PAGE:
If You Want To Last, Put The Customer First

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photo of Tom Larson and Kim wolter
Tom Larson and Kim Wolter are a brother- and sister-in-law duo who co-own Wolter Pools and Spas in Beloit, Wis.

When approaching Wolter Pools and Spas from the North, coming down Highway 51 into Beloit, Wis., you might not expect to find a thriving pool and spa retailer. The country roads that lead to the store are surrounded by farms, the occasional small business and not a whole lot else. But when you pull into the parking lot and walk into the showroom, you’re greeted by an impressive, well-considered 6,000-square-foot retail space with walls of chemicals, a large hot tub bay, creative product displays and a friendly staff.

[AQUA Editor] Scott and I visited Wolter Pools and Spas to chat with owners Kim Wolter and Tom Larson, who shared with us the challenges they face and the strategies they’ve implemented to overcome them.

Testing the Waters

Beloit is a working class town a little less than two hours Northwest of Chicago. The area is not densely packed with potential customers; it’s more of a range, and Wolter’s trucks range as far as Madison to the North, Lake Geneva to the East and often cross into Northern Illinois to the South. The company’s location right off a major highway makes it possible for Tom and his team to cover their wide domain.

“We’re situated pretty good,” Larson says. “Beloit is right on the border, we’ve got highways going everywhere and they all meet right here.”

Also working to the company’s advantage is a long history of customer-centered service. For nearly 50 years and counting, Wolter Pools and Spas has been winning and keeping customers, one at a time, using the uncomplicated strategy of making sure they’re happy; this base of long-standing relationships is their stock in trade.

“There’s a lot of loyalty, which we’re grateful for,” Wolter says of the company’s customer base. “But to keep that loyalty, you have to continue putting out good service.”

One way Wolter and Larson accomplish that is by offering free water testing. Given the company’s convenient location, it’s a popular feature of the store, and for most customers, it helps build a mutually satisfying, interdependent bond.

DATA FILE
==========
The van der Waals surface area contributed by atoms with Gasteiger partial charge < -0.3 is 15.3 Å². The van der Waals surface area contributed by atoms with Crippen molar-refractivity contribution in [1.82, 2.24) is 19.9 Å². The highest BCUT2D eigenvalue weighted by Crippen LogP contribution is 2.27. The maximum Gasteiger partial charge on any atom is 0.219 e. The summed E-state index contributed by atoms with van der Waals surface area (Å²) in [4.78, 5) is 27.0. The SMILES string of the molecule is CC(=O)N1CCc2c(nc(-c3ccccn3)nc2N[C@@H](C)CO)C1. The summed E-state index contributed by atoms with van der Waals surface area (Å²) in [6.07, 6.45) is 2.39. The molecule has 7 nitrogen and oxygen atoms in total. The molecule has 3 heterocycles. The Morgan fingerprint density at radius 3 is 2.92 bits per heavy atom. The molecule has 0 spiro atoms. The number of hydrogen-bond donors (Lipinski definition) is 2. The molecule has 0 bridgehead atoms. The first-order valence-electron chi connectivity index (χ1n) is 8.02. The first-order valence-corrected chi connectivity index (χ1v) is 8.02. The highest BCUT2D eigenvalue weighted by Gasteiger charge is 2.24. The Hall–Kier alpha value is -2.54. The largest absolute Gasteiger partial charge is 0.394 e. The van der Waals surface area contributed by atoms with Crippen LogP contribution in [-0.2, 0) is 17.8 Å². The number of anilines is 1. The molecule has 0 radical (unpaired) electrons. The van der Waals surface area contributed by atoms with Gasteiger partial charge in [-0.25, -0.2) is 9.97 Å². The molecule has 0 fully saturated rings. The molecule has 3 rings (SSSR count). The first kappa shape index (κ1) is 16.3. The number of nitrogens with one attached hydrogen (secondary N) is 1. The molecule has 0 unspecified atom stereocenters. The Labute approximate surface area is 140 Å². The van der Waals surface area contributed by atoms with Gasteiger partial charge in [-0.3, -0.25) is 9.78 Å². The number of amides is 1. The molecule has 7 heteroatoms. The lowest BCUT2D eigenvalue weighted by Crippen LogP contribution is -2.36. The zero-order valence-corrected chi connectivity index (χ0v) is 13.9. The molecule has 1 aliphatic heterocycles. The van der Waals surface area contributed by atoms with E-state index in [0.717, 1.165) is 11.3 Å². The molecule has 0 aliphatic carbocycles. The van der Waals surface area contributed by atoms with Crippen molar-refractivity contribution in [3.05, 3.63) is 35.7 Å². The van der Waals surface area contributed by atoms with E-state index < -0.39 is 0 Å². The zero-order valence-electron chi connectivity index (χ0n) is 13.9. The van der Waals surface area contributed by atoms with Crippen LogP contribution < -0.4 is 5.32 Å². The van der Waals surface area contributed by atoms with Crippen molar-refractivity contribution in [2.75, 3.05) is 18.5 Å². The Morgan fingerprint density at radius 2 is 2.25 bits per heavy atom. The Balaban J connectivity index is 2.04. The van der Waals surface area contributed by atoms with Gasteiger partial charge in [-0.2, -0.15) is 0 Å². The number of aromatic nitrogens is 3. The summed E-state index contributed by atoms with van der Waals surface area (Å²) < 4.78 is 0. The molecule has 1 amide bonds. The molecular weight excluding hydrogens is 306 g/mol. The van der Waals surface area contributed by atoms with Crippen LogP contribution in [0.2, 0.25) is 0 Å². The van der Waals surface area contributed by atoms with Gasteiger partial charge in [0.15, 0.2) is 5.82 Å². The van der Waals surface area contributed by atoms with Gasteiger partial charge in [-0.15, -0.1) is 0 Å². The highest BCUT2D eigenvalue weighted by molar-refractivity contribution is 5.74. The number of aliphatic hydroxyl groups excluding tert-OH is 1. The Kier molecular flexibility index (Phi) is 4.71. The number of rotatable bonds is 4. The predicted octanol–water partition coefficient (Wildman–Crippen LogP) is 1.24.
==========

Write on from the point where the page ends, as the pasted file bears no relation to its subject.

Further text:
However, it also makes Wolter and Larson vulnerable to a common problem with the practice: freeloaders.

“It’s a small percentage of our customers, but it’s frustrating on our end if week after week they come in and they never buy anything — it’s like they’re using you,” Wolter says.

“That’s our biggest thing,” Larson says. “People come in and we say, ‘It looks like you need this. Do you want me to get you some?’ ‘Oh no, I have plenty.’ Well, they don’t, because when I do the closings, I see what’s on the shelf.”

Larson says it’s a curious paradox: customers are willing to spend upwards of $50,000 on a new pool for their backyard, but still go to big box stores to save a few dollars on chemicals.

Over time, however, the duo developed a system. As a BioGuard dealer, Wolter Pools and Spas uses ALEX, the manufacturer’s water testing system. After analyzing each water sample, ALEX will print off a set of instructions about what exactly to add to the pool — or not.

“There’s a button in the program. If you hit ‘compact,’ it won’t print the whole paragraph about what to add or how long it’ll take. It’s not as in-depth,” Wolter says.

Customers who regularly come in for water tests and buy products will receive the full printout with prescriptive directions. Conversely, those who don’t make purchases get the abbreviated version. Wolter says this isn’t intended as a deliberate slight, but rather an opportunity to improve that customer relationship.

“You walk that fine line. You want to win the person over,” Wolter says. To do this, Wolter and her team gently breaks into a conversation about an issue and how her products or services can resolve that issue, not as a matter of making a sale, but as a matter of resolving the issue and potentially saving the customer in costly fixes and replacements later.

“We’ve been known for years for our water testing and the ability to help people,” she says. “For example, we’ve had people who have stains on their pool. They’re using a salt system and just putting plain salt in it, and now they’ve got iron stains all over everything. They come in to us, and we’re able to diagnose and walk them through the steps and fix it, when nobody else has been able to solve the problem.